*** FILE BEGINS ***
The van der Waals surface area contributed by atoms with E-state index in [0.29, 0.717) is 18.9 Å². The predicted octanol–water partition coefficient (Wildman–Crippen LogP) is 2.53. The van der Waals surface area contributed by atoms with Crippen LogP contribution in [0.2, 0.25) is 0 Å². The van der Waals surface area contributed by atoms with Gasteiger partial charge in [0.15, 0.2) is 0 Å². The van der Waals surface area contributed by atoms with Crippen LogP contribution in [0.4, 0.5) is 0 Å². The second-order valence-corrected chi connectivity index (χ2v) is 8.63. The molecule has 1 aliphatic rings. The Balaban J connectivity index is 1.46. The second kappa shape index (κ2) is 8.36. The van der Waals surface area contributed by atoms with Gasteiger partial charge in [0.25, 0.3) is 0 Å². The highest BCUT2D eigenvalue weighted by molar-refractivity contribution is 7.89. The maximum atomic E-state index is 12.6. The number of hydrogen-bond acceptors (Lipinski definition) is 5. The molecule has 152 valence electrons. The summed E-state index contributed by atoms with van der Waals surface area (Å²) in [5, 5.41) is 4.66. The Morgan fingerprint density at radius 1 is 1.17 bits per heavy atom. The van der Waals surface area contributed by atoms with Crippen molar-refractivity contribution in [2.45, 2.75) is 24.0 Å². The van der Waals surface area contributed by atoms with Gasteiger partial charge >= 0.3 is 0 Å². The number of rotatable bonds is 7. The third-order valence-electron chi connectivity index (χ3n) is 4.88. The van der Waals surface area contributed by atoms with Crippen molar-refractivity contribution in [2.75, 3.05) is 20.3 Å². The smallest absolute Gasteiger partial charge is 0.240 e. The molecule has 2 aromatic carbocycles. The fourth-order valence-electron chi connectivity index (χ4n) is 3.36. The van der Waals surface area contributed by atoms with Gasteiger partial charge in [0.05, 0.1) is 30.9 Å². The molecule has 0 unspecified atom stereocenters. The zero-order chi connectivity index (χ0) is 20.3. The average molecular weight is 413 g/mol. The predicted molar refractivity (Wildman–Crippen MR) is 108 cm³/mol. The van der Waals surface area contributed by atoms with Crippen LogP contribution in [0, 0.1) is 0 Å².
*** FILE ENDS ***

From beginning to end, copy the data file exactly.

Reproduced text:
The van der Waals surface area contributed by atoms with E-state index in [0.29, 0.717) is 18.9 Å². The predicted octanol–water partition coefficient (Wildman–Crippen LogP) is 2.53. The van der Waals surface area contributed by atoms with Crippen LogP contribution in [0.2, 0.25) is 0 Å². The van der Waals surface area contributed by atoms with Gasteiger partial charge in [0.15, 0.2) is 0 Å². The van der Waals surface area contributed by atoms with Crippen LogP contribution in [0.4, 0.5) is 0 Å². The second-order valence-corrected chi connectivity index (χ2v) is 8.63. The molecule has 1 aliphatic rings. The Balaban J connectivity index is 1.46. The second kappa shape index (κ2) is 8.36. The van der Waals surface area contributed by atoms with Gasteiger partial charge in [0.25, 0.3) is 0 Å². The highest BCUT2D eigenvalue weighted by molar-refractivity contribution is 7.89. The maximum atomic E-state index is 12.6. The number of hydrogen-bond acceptors (Lipinski definition) is 5. The molecule has 152 valence electrons. The summed E-state index contributed by atoms with van der Waals surface area (Å²) in [5, 5.41) is 4.66. The Morgan fingerprint density at radius 1 is 1.17 bits per heavy atom. The van der Waals surface area contributed by atoms with Crippen molar-refractivity contribution in [2.45, 2.75) is 24.0 Å². The van der Waals surface area contributed by atoms with Gasteiger partial charge >= 0.3 is 0 Å². The number of rotatable bonds is 7. The third-order valence-electron chi connectivity index (χ3n) is 4.88. The van der Waals surface area contributed by atoms with Crippen molar-refractivity contribution in [2.75, 3.05) is 20.3 Å². The smallest absolute Gasteiger partial charge is 0.240 e. The molecule has 2 aromatic carbocycles. The fourth-order valence-electron chi connectivity index (χ4n) is 3.36. The van der Waals surface area contributed by atoms with Gasteiger partial charge in [0.05, 0.1) is 30.9 Å². The molecule has 0 unspecified atom stereocenters. The zero-order chi connectivity index (χ0) is 20.3. The average molecular weight is 413 g/mol. The predicted molar refractivity (Wildman–Crippen MR) is 108 cm³/mol. The van der Waals surface area contributed by atoms with Crippen LogP contribution in [0, 0.1) is 0 Å².